While Police Headquarters had emergency power, City Hall did not and planning for the emergency unfolded in candlelight until the Fire Department brought in gasoline generators to supply light at about 11:30 P.M.

Power on Staten Island

Only some sections of Staten Island and buildings with their own emergency generators had power during the blackout.

When the lights flickered and then went out, there were some gleeful, spontaneous shouts from knots of people on the streets.

Rockefeller Center soon drew Christmas-like crowds, but they came not for a treat, but to stroll through the powerful and somber group of towers.

Across the city, candles flickered in homes and apartments. In the darkness the thoroughfares became rivers of lights as cars and buses moved at reduced speed, halting frequently at the waving flashlights of volunteers who were directing traffic. People in
the streets and aboard buses spoke to strangers and talked of the great blackout of 1965.

Along Fulton Street in Brookyn, "fairly severe" looting took place immediately after the blackout. Entire storefronts were ripped away and the stores looted.

There were so many arrests in Brooklyn that the police said they had lost count. The prisoners were left at the 84th precinct station by police officers who forgot about the paperwork of the arrests and rushed back into the streets.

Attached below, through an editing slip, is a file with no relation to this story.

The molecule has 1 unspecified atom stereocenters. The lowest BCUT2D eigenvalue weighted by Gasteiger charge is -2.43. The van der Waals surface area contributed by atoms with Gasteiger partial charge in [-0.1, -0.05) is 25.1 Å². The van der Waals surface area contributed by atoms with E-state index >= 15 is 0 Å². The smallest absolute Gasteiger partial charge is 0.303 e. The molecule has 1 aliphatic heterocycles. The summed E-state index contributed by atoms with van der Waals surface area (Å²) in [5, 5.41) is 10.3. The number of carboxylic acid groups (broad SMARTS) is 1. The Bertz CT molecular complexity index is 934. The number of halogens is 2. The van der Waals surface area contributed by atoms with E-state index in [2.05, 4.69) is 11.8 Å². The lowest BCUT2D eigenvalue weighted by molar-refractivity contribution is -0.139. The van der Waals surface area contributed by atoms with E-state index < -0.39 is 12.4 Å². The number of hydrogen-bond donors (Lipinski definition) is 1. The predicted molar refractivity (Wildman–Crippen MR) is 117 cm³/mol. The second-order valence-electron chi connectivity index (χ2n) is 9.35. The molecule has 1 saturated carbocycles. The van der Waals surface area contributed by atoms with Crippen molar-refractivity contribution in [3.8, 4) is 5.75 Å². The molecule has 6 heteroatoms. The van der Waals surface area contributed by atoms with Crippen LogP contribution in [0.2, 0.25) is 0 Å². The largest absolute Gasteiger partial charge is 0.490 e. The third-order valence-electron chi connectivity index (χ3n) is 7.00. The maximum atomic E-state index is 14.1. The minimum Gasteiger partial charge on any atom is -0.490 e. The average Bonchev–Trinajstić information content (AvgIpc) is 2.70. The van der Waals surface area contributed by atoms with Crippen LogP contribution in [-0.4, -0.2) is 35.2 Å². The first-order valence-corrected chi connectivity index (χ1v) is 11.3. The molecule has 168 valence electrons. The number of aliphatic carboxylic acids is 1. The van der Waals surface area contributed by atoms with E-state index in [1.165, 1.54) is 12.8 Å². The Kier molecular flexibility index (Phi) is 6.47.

At the Bronx House of Detention, a disturbance broke out shortly after the black-out occurred, according to Mayor Beame. The police and the Corrections Department rushed reinforcements to the scene.

Shortly after midnight, a police spokesman said that inmates at the Bronx jail had taken over the guard house. It was not immediately known if any guards were being held hostage or how many prisoners were involved.

Bellevue Hospital's backup emergency power went out shortly after midnight. Doctors and nurses squeezed bags of air with their hands to resuscitate patients when respirators stopped, and emergency generators were brought in.

The Red Cross set up emergency medical centers at Pennsylvania Station and Grand Central Terminal, and some armories were reported opened for first aid.

Some Trains Stranded

About a dozen Long Island Rail Road trains were stranded in Queens, according to a spokesman for the line.

A Transit Authority spokesman said that auxiliary power had been used to move subway trains into stations and that, as a result, only seven trains, carrying several thousand riders, had been trapped on the system. Two trains were on the Manhattan Bridge.

While the subways had emergency power to get trains into the nearest station, the subway system shut down during the power outage, and the auxiliary power was used to light some station platforms. In most instances, people emerging from trains were orderly, but others found it difficult to retain their composure in the pitch darkness of some stations.